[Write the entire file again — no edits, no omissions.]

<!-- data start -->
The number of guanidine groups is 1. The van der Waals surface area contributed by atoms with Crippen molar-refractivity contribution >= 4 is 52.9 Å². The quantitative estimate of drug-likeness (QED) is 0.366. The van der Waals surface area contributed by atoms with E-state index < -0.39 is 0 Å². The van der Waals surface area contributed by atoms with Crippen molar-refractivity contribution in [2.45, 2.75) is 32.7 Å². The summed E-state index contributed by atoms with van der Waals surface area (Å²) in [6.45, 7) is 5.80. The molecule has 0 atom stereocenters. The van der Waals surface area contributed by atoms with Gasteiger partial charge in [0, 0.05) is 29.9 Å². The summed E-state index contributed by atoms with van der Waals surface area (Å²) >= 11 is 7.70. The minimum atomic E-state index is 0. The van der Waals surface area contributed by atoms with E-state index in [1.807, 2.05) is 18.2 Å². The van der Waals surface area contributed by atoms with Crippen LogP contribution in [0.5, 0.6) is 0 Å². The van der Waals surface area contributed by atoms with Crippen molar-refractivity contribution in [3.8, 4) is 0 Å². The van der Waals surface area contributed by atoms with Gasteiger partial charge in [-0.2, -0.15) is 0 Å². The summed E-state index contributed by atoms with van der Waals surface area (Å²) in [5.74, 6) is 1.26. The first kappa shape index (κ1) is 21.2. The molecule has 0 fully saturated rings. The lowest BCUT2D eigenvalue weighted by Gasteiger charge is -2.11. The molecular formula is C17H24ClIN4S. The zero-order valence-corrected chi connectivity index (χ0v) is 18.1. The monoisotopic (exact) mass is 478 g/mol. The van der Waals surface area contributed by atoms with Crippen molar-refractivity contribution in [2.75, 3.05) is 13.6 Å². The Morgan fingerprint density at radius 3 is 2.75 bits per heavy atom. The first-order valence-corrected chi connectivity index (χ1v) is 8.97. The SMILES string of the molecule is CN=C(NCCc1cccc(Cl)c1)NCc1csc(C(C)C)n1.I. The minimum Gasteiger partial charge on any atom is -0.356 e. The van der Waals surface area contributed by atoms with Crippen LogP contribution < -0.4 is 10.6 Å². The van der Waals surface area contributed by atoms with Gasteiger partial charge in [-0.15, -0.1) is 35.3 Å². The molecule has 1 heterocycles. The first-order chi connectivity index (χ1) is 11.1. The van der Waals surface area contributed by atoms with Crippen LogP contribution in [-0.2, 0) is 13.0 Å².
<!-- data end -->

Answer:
The number of guanidine groups is 1. The van der Waals surface area contributed by atoms with Crippen molar-refractivity contribution >= 4 is 52.9 Å². The quantitative estimate of drug-likeness (QED) is 0.366. The van der Waals surface area contributed by atoms with E-state index < -0.39 is 0 Å². The van der Waals surface area contributed by atoms with Crippen molar-refractivity contribution in [2.45, 2.75) is 32.7 Å². The summed E-state index contributed by atoms with van der Waals surface area (Å²) in [6.45, 7) is 5.80. The molecule has 0 atom stereocenters. The van der Waals surface area contributed by atoms with Gasteiger partial charge in [0, 0.05) is 29.9 Å². The summed E-state index contributed by atoms with van der Waals surface area (Å²) >= 11 is 7.70. The minimum atomic E-state index is 0. The van der Waals surface area contributed by atoms with E-state index in [1.807, 2.05) is 18.2 Å². The van der Waals surface area contributed by atoms with Crippen LogP contribution in [0.5, 0.6) is 0 Å². The van der Waals surface area contributed by atoms with Crippen molar-refractivity contribution in [3.8, 4) is 0 Å². The van der Waals surface area contributed by atoms with Gasteiger partial charge in [-0.2, -0.15) is 0 Å². The summed E-state index contributed by atoms with van der Waals surface area (Å²) in [5.74, 6) is 1.26. The first kappa shape index (κ1) is 21.2. The molecule has 0 fully saturated rings. The lowest BCUT2D eigenvalue weighted by Gasteiger charge is -2.11. The molecular formula is C17H24ClIN4S. The zero-order valence-corrected chi connectivity index (χ0v) is 18.1. The monoisotopic (exact) mass is 478 g/mol. The van der Waals surface area contributed by atoms with Crippen molar-refractivity contribution in [2.75, 3.05) is 13.6 Å². The Morgan fingerprint density at radius 3 is 2.75 bits per heavy atom. The first-order valence-corrected chi connectivity index (χ1v) is 8.97. The SMILES string of the molecule is CN=C(NCCc1cccc(Cl)c1)NCc1csc(C(C)C)n1.I. The minimum Gasteiger partial charge on any atom is -0.356 e. The van der Waals surface area contributed by atoms with Crippen LogP contribution < -0.4 is 10.6 Å². The van der Waals surface area contributed by atoms with Gasteiger partial charge in [-0.15, -0.1) is 35.3 Å². The molecule has 1 heterocycles. The first-order chi connectivity index (χ1) is 11.1. The van der Waals surface area contributed by atoms with Crippen LogP contribution in [-0.2, 0) is 13.0 Å².